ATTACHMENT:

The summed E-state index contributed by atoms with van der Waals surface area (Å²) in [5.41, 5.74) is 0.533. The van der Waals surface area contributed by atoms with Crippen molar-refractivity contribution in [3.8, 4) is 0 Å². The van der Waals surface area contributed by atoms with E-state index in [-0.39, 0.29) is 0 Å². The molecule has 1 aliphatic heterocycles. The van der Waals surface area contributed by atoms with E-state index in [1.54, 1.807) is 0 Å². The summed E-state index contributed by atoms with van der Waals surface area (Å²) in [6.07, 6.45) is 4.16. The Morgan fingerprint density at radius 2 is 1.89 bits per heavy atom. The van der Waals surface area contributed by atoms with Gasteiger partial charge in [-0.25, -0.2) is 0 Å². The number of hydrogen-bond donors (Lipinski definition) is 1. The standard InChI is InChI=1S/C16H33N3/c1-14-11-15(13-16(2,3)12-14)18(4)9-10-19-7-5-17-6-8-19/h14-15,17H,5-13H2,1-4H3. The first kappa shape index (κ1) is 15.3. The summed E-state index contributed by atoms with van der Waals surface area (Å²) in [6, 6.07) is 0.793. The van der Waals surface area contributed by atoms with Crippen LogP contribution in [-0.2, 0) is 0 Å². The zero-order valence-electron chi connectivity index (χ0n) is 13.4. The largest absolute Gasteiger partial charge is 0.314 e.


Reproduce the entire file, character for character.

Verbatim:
The summed E-state index contributed by atoms with van der Waals surface area (Å²) in [5.41, 5.74) is 0.533. The van der Waals surface area contributed by atoms with Crippen molar-refractivity contribution in [3.8, 4) is 0 Å². The van der Waals surface area contributed by atoms with E-state index in [-0.39, 0.29) is 0 Å². The molecule has 1 aliphatic heterocycles. The van der Waals surface area contributed by atoms with E-state index in [1.54, 1.807) is 0 Å². The summed E-state index contributed by atoms with van der Waals surface area (Å²) in [6.07, 6.45) is 4.16. The Morgan fingerprint density at radius 2 is 1.89 bits per heavy atom. The van der Waals surface area contributed by atoms with Gasteiger partial charge in [-0.25, -0.2) is 0 Å². The number of hydrogen-bond donors (Lipinski definition) is 1. The standard InChI is InChI=1S/C16H33N3/c1-14-11-15(13-16(2,3)12-14)18(4)9-10-19-7-5-17-6-8-19/h14-15,17H,5-13H2,1-4H3. The first kappa shape index (κ1) is 15.3. The summed E-state index contributed by atoms with van der Waals surface area (Å²) in [6, 6.07) is 0.793. The van der Waals surface area contributed by atoms with Crippen LogP contribution in [-0.2, 0) is 0 Å². The zero-order valence-electron chi connectivity index (χ0n) is 13.4. The largest absolute Gasteiger partial charge is 0.314 e.